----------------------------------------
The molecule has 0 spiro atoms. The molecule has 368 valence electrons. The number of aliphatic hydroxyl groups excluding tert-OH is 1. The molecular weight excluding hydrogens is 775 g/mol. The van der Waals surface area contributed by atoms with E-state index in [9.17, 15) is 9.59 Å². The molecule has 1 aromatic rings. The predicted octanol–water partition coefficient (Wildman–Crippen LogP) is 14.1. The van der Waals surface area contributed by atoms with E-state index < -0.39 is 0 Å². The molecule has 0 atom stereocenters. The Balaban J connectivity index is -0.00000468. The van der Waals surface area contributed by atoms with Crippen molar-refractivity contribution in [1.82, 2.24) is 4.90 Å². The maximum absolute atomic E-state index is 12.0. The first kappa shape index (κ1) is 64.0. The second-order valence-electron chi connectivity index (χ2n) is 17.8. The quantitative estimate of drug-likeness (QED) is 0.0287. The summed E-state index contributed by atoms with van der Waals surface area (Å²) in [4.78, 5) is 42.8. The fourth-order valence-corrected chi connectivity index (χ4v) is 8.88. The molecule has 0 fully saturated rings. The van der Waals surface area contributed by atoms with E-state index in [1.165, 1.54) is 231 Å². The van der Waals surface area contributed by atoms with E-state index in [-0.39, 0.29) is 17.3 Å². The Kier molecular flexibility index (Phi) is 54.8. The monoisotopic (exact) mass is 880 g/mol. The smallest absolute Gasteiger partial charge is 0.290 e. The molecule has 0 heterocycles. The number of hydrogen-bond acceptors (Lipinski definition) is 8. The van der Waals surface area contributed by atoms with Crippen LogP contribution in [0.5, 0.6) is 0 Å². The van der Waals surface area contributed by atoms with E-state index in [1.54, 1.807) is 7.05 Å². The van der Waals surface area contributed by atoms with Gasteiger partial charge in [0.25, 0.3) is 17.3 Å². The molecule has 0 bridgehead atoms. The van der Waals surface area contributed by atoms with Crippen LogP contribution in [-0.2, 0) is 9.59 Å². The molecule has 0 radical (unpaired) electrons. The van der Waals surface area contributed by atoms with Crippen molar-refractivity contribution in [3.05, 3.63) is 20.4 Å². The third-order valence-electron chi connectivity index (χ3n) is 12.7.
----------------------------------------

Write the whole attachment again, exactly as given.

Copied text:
The molecule has 0 spiro atoms. The molecule has 368 valence electrons. The number of aliphatic hydroxyl groups excluding tert-OH is 1. The molecular weight excluding hydrogens is 775 g/mol. The van der Waals surface area contributed by atoms with E-state index in [9.17, 15) is 9.59 Å². The molecule has 1 aromatic rings. The predicted octanol–water partition coefficient (Wildman–Crippen LogP) is 14.1. The van der Waals surface area contributed by atoms with E-state index < -0.39 is 0 Å². The molecule has 0 atom stereocenters. The Balaban J connectivity index is -0.00000468. The van der Waals surface area contributed by atoms with Crippen molar-refractivity contribution in [1.82, 2.24) is 4.90 Å². The maximum absolute atomic E-state index is 12.0. The first kappa shape index (κ1) is 64.0. The second-order valence-electron chi connectivity index (χ2n) is 17.8. The quantitative estimate of drug-likeness (QED) is 0.0287. The summed E-state index contributed by atoms with van der Waals surface area (Å²) in [4.78, 5) is 42.8. The fourth-order valence-corrected chi connectivity index (χ4v) is 8.88. The molecule has 0 fully saturated rings. The van der Waals surface area contributed by atoms with E-state index in [1.165, 1.54) is 231 Å². The van der Waals surface area contributed by atoms with E-state index in [-0.39, 0.29) is 17.3 Å². The Kier molecular flexibility index (Phi) is 54.8. The monoisotopic (exact) mass is 880 g/mol. The smallest absolute Gasteiger partial charge is 0.290 e. The molecule has 0 heterocycles. The number of hydrogen-bond acceptors (Lipinski definition) is 8. The van der Waals surface area contributed by atoms with Crippen LogP contribution in [0.5, 0.6) is 0 Å². The van der Waals surface area contributed by atoms with E-state index in [1.54, 1.807) is 7.05 Å². The van der Waals surface area contributed by atoms with Gasteiger partial charge in [0.25, 0.3) is 17.3 Å². The molecule has 0 bridgehead atoms. The van der Waals surface area contributed by atoms with Crippen LogP contribution in [-0.2, 0) is 9.59 Å². The molecule has 0 radical (unpaired) electrons. The van der Waals surface area contributed by atoms with Crippen molar-refractivity contribution in [3.05, 3.63) is 20.4 Å². The third-order valence-electron chi connectivity index (χ3n) is 12.7.